Cornerstone Conversation: Richard T. Brandt, Marathon Capital

by Terrence Murray - December 13, 2010

Richard “Ted” Brandt co-founded more than 10 years ago, initially to advise middle-market power and energy companies and eventually solar, wind and other renewable energy companies. After years of sustained growth, partly supported by stimulus funds, Brandt is concerned that the sunsetting of green federal subsidies and the incoming, carbon-friendly Republican House majority, will result in more uncertainty for the renewable energy sector.

Green Energy Reporter: When did you launch Marathon Capital and why?

Richard Brandt: We launched Marathon Capital more than 10 years ago, in 1999, convinced that there was room in the power financing business for a firm like ours focused on serving middle-market power and energy companies. Back then, the U.S. power market was freshly deregulated and just about everyone was building gas-fired power plants. But while larger developers had little problem securing financing, Wall Street often overlooked deals below the $200 million mark. That’s the market my partners and I set out to serve when we launched Marathon.

G.E.R.: How did Marathon start advising wind and other renewable energy developers?

RB: Our renewable energy expertise stems from our initial work advising these middle-market energy companies. Back in 2006, when green investments started to pick up, both in size and scope, the conventional energy and power companies we were working with were very similar to wind or sun power developers. That expertise helped us become the  go to guys of sort for renewable energy companies looking for financing or M&A advisory work. It helped us land important mandates, including advising wind developer Greenlight Energy in its $125 million buyout by BP’s alternative energy unit, at the time one of the sector’s largest deals. Before that we also helped SunEdison raise $75 million for its first project finance fund.

It’s going to be very rough two years and I feel that with the changes in Washington there will be a definite shift toward oil and gas at the detriment of wind, solar and other renewables.

G.E.R.: Back in 2006 and 2007, could small, ambitious renewable energy developers easily secure long-term project finance debt?

RB: The two best words that best describe the market back then: “Irrational Exuberance!” Starting in 2006, developers big or small easily got their projects funded. There was lots of tax equity financing available as financial services company looked to offset their tax liabilities on their record profits. There was also an unbelievable amount of project finance debt and lots of mostly European companies looking for financing to develop projects and establish U.S. subsidiaries. In early 2008, Irish developer Airtricity sold itself to Scottish and Southern Energy for about $2.7 billion and its project portfolio was largely made up of merchant facilities not backed by long-term power purchase agreements. The transaction was a great result for the seller but probably wouldn’t happen today. Four years ago valuations of a renewable energy projects were largely based on their potential. Today a project’s value is largely based on a power purchase agreement; it’s a PPA-driven market.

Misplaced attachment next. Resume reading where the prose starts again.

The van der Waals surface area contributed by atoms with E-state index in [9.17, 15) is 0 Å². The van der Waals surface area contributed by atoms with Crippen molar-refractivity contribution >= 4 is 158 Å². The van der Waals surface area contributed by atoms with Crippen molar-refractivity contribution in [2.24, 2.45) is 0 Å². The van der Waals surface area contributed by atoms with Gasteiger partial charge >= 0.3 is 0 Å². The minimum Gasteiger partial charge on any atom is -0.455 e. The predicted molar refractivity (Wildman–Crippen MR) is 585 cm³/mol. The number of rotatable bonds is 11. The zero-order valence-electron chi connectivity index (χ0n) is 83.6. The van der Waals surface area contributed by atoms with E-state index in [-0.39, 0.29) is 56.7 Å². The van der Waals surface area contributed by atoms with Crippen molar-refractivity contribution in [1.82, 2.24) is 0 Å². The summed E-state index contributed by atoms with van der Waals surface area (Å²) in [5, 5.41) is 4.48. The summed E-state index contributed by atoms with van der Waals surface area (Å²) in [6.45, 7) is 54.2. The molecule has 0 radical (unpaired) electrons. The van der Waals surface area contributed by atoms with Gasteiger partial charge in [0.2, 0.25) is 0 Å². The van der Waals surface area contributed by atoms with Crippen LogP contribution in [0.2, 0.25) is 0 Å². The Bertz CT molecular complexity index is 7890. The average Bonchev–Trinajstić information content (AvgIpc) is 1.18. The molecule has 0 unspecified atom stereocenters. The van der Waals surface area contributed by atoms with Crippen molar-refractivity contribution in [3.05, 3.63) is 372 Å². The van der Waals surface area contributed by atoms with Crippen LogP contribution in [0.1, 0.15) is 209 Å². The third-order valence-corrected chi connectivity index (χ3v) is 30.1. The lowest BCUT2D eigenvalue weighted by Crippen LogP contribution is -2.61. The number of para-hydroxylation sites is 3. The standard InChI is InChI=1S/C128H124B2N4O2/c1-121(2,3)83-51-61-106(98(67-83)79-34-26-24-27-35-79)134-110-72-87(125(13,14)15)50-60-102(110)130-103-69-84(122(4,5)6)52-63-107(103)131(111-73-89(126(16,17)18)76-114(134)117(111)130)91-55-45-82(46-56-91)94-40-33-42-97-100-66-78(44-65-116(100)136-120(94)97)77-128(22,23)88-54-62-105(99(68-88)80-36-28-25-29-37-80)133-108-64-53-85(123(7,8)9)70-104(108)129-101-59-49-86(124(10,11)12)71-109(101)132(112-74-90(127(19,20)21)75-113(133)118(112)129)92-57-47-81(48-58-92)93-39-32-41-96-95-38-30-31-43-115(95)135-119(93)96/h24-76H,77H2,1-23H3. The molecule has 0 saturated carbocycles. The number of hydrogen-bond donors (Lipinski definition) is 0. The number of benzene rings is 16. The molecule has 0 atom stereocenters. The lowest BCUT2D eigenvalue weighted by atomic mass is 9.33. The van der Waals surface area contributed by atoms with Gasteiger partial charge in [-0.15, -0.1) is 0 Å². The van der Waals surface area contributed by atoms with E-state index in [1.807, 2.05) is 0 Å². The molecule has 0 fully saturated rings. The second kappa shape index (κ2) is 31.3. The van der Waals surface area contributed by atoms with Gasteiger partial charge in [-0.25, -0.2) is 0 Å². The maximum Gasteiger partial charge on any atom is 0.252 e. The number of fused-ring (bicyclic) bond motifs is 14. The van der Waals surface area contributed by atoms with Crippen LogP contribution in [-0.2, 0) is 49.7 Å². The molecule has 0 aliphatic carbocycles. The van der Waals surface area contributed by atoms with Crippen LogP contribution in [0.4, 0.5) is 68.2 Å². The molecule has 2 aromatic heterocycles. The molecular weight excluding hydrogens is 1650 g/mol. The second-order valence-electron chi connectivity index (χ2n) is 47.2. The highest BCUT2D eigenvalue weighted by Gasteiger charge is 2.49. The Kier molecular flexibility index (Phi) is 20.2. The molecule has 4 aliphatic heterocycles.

G.E.R.: Over the past couple of years government funding has helped support the renewable energy sector through the global recession. Does the recent Republican take-over of the House signal the end of these subsidies?

RB: It’s going to be very rough two years and I feel that with the changes in Washington there will be a definite shift toward oil and gas at the detriment of wind, solar and other renewables. Already, the future of some key stimulus-funded programs, like the 1603 cash grants is uncertain, this at a time when large commercial banks are still nervous about lending. What’s likely to remain unchanged is the largely inefficient, short-term tax-based subsidy system, unfortunately at the detriment of suppliers, developers and off-takers. In a perfect world, we would put a price on carbon and we would establish some sort of federal Renewable Electricity Standard. Those two measures would help anchor the long-term certainty investors have been asking for and which has been lacking in the U.S.

G.E.R.: Over the past couple of years, a number of well-funded companies have acquired independent wind and solar developers. Do you expect that trend to continue?

RB: I’d be surprised if well-capitalized companies don’t continue to buy out smaller outfits struggling to fund their growth. The bellwether this year was the canceled First Wind IPO. This is a mid-size developer that’s well-run, well-financed company with 500 megawatts of operating assets and despite all of that, they still weren’t able to convince investors to fund their growth and had to cancel their IPO. The reality is that investors are in the business of buying cash flow, and right now, small and mid-size renewable energy companies like First Wind just don’t generate the sort of money investors are looking for. If companies like First Wind can’t raise capital on the public markets, an acquisition by a larger company becomes more than likely.

The interview was conducted and condensed by G.E.R.

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